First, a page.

When I decided to produce a portrait of Virginia Woolf I was met with a set of particular creative challenges as to how to represent her. In the absence of the model, I would be necessarily reliant on the photographic record of the writer’s life, for example, portraits by Man Ray, Harlingué-Viollet and Beresford, which are themselves immediately recognisable and in the case of Beresford’s studio portrait of the very young Virginia, iconic representations. My solution has been to capture the writer at several different stages of her life – to create a composite Virginia as it were, who transcends time. As a writer who explored the simultaneous existence of time in her novels – one thinks immediately of Orlando - this seemed entirely appropriate. The marriage of time and nature, however, fuels the breathtaking second section of To The Lighthouse - Time Passes – where the often shocking realities of the events which befall the characters over a ten year period are briskly swept into a temporal vortex underscored by the inevitable and unstoppable laws of nature and the changing of the seasons. I knew I also needed to find the right materials to bring that force of nature which was so apparent in Virginia’s Woolf’s writing, into this portrait, materials that could combine the five classical elements of nature – earth, water, air, fire and aether. I chose, therefore, to create a lost wax hot cast bronze sculpture, with its long journey through all the natural elements from modelled clay to casting first in wax then forging in bronze. The finished sculpture continues to interact with the natural world – the fall of light during the changing moments of the day creates entirely different moods. This piece is intended to eventually reside in a garden dedicated to women writers in Rome, where this sculpture will quite literally, be at one with nature.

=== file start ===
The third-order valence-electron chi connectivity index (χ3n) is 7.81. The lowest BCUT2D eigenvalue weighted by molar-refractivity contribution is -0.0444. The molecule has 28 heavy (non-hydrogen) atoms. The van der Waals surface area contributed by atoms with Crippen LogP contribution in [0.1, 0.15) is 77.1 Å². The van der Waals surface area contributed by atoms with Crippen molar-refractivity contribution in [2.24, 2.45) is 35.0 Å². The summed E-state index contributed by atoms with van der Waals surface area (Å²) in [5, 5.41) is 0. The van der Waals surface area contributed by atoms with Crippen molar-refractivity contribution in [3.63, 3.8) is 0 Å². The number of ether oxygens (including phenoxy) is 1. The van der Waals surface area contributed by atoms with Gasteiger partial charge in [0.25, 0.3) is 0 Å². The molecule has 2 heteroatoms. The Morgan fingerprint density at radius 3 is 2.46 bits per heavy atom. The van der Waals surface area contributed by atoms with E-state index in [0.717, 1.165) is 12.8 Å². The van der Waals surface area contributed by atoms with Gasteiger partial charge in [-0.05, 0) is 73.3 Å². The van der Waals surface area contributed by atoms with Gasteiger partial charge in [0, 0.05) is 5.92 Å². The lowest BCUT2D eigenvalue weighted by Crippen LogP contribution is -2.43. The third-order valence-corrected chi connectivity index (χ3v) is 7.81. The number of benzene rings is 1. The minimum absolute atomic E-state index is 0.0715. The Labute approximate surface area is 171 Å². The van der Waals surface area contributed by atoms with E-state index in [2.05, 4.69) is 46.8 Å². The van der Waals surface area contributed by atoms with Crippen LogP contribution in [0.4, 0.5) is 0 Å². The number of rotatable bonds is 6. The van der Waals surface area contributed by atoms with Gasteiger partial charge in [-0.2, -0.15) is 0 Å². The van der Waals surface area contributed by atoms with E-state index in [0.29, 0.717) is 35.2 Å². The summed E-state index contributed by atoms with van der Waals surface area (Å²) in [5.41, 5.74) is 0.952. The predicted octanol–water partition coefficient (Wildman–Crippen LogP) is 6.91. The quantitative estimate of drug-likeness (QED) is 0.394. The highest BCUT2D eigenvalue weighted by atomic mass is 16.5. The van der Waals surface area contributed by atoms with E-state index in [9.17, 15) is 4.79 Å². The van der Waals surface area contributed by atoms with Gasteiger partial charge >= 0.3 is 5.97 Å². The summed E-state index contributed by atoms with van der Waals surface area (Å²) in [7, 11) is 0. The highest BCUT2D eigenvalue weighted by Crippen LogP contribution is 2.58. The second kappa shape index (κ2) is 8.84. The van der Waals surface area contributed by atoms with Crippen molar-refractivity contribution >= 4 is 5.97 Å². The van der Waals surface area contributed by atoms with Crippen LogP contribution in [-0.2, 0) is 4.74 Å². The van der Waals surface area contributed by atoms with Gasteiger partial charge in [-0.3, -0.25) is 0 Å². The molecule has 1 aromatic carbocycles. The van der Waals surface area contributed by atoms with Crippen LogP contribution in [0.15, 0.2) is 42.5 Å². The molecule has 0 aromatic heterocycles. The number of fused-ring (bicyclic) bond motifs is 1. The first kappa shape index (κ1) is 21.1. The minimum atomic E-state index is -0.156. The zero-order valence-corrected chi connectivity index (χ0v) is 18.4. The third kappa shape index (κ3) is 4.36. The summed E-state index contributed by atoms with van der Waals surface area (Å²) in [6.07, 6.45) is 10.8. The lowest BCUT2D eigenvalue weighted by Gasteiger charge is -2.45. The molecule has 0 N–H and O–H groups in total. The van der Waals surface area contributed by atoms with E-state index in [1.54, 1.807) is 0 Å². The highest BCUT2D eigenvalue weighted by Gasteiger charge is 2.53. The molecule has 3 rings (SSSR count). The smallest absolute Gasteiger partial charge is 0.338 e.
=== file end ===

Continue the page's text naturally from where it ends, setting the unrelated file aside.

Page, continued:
Making Virginia Woolf